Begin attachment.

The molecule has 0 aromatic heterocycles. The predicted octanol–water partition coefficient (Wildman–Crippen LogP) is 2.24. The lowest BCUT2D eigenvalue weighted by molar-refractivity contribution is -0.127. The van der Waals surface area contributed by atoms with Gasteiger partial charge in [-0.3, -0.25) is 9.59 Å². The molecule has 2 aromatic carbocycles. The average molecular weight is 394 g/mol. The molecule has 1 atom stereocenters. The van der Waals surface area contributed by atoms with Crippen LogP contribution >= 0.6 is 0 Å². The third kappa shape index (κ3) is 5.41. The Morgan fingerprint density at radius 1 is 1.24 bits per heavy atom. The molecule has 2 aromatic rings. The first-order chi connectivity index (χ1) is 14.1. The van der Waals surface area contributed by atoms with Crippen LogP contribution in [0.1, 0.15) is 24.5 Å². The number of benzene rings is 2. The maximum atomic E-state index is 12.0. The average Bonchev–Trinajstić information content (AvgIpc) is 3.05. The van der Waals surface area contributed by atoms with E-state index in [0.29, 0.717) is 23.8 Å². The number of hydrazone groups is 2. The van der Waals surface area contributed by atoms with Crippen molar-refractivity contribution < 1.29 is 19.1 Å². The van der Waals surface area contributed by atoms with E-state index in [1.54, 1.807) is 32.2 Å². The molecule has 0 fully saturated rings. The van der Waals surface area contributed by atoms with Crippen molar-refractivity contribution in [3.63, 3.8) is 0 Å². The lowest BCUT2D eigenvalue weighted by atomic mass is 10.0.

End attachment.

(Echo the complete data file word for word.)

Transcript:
The molecule has 0 aromatic heterocycles. The predicted octanol–water partition coefficient (Wildman–Crippen LogP) is 2.24. The lowest BCUT2D eigenvalue weighted by molar-refractivity contribution is -0.127. The van der Waals surface area contributed by atoms with Gasteiger partial charge in [-0.3, -0.25) is 9.59 Å². The molecule has 2 aromatic carbocycles. The average molecular weight is 394 g/mol. The molecule has 1 atom stereocenters. The van der Waals surface area contributed by atoms with Crippen LogP contribution >= 0.6 is 0 Å². The third kappa shape index (κ3) is 5.41. The Morgan fingerprint density at radius 1 is 1.24 bits per heavy atom. The molecule has 2 aromatic rings. The first-order chi connectivity index (χ1) is 14.1. The van der Waals surface area contributed by atoms with Crippen LogP contribution in [0.1, 0.15) is 24.5 Å². The number of benzene rings is 2. The maximum atomic E-state index is 12.0. The average Bonchev–Trinajstić information content (AvgIpc) is 3.05. The van der Waals surface area contributed by atoms with E-state index in [0.29, 0.717) is 23.8 Å². The number of hydrazone groups is 2. The van der Waals surface area contributed by atoms with Crippen molar-refractivity contribution < 1.29 is 19.1 Å². The van der Waals surface area contributed by atoms with E-state index in [1.54, 1.807) is 32.2 Å². The molecule has 0 fully saturated rings. The van der Waals surface area contributed by atoms with Crippen molar-refractivity contribution in [3.63, 3.8) is 0 Å². The lowest BCUT2D eigenvalue weighted by atomic mass is 10.0.